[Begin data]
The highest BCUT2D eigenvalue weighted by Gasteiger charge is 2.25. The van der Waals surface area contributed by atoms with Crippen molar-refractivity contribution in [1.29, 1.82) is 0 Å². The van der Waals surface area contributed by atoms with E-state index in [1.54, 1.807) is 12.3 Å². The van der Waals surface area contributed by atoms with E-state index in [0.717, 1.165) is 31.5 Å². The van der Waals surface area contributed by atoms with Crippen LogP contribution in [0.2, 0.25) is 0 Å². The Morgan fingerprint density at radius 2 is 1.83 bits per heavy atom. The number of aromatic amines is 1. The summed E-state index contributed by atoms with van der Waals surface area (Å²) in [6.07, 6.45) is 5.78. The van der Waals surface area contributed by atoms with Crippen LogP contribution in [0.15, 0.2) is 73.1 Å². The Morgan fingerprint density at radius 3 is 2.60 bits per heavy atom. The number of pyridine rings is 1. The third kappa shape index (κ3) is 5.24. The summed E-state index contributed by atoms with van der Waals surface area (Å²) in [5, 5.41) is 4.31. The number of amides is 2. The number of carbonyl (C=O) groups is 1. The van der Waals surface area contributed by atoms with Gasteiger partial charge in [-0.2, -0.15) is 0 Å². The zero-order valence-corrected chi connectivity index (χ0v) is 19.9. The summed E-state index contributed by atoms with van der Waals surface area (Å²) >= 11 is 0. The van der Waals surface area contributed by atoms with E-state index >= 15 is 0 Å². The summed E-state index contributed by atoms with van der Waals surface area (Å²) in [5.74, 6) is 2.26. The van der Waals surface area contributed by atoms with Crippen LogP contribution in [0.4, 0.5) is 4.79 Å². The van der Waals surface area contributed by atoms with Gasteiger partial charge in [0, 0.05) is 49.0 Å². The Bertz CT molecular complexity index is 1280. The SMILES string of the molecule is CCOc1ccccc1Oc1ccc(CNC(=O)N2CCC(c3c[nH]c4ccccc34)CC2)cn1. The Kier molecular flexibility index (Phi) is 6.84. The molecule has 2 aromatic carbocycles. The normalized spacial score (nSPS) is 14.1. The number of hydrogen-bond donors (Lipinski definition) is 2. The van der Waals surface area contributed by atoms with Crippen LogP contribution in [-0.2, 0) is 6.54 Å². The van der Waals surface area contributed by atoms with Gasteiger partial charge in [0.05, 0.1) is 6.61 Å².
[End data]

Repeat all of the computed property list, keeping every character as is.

The highest BCUT2D eigenvalue weighted by Gasteiger charge is 2.25. The van der Waals surface area contributed by atoms with Crippen molar-refractivity contribution in [1.29, 1.82) is 0 Å². The van der Waals surface area contributed by atoms with E-state index in [1.54, 1.807) is 12.3 Å². The van der Waals surface area contributed by atoms with E-state index in [0.717, 1.165) is 31.5 Å². The van der Waals surface area contributed by atoms with Crippen LogP contribution in [0.2, 0.25) is 0 Å². The Morgan fingerprint density at radius 2 is 1.83 bits per heavy atom. The number of aromatic amines is 1. The summed E-state index contributed by atoms with van der Waals surface area (Å²) in [6.07, 6.45) is 5.78. The van der Waals surface area contributed by atoms with Crippen LogP contribution in [0.15, 0.2) is 73.1 Å². The Morgan fingerprint density at radius 3 is 2.60 bits per heavy atom. The number of pyridine rings is 1. The third kappa shape index (κ3) is 5.24. The summed E-state index contributed by atoms with van der Waals surface area (Å²) in [5, 5.41) is 4.31. The number of amides is 2. The number of carbonyl (C=O) groups is 1. The van der Waals surface area contributed by atoms with Gasteiger partial charge in [-0.2, -0.15) is 0 Å². The zero-order valence-corrected chi connectivity index (χ0v) is 19.9. The summed E-state index contributed by atoms with van der Waals surface area (Å²) >= 11 is 0. The van der Waals surface area contributed by atoms with E-state index >= 15 is 0 Å². The summed E-state index contributed by atoms with van der Waals surface area (Å²) in [5.74, 6) is 2.26. The van der Waals surface area contributed by atoms with Crippen LogP contribution in [0.4, 0.5) is 4.79 Å². The van der Waals surface area contributed by atoms with Gasteiger partial charge in [0, 0.05) is 49.0 Å². The Bertz CT molecular complexity index is 1280. The SMILES string of the molecule is CCOc1ccccc1Oc1ccc(CNC(=O)N2CCC(c3c[nH]c4ccccc34)CC2)cn1. The Kier molecular flexibility index (Phi) is 6.84. The molecule has 2 aromatic carbocycles. The normalized spacial score (nSPS) is 14.1. The number of hydrogen-bond donors (Lipinski definition) is 2. The van der Waals surface area contributed by atoms with Crippen LogP contribution in [-0.2, 0) is 6.54 Å². The van der Waals surface area contributed by atoms with Gasteiger partial charge in [0.05, 0.1) is 6.61 Å².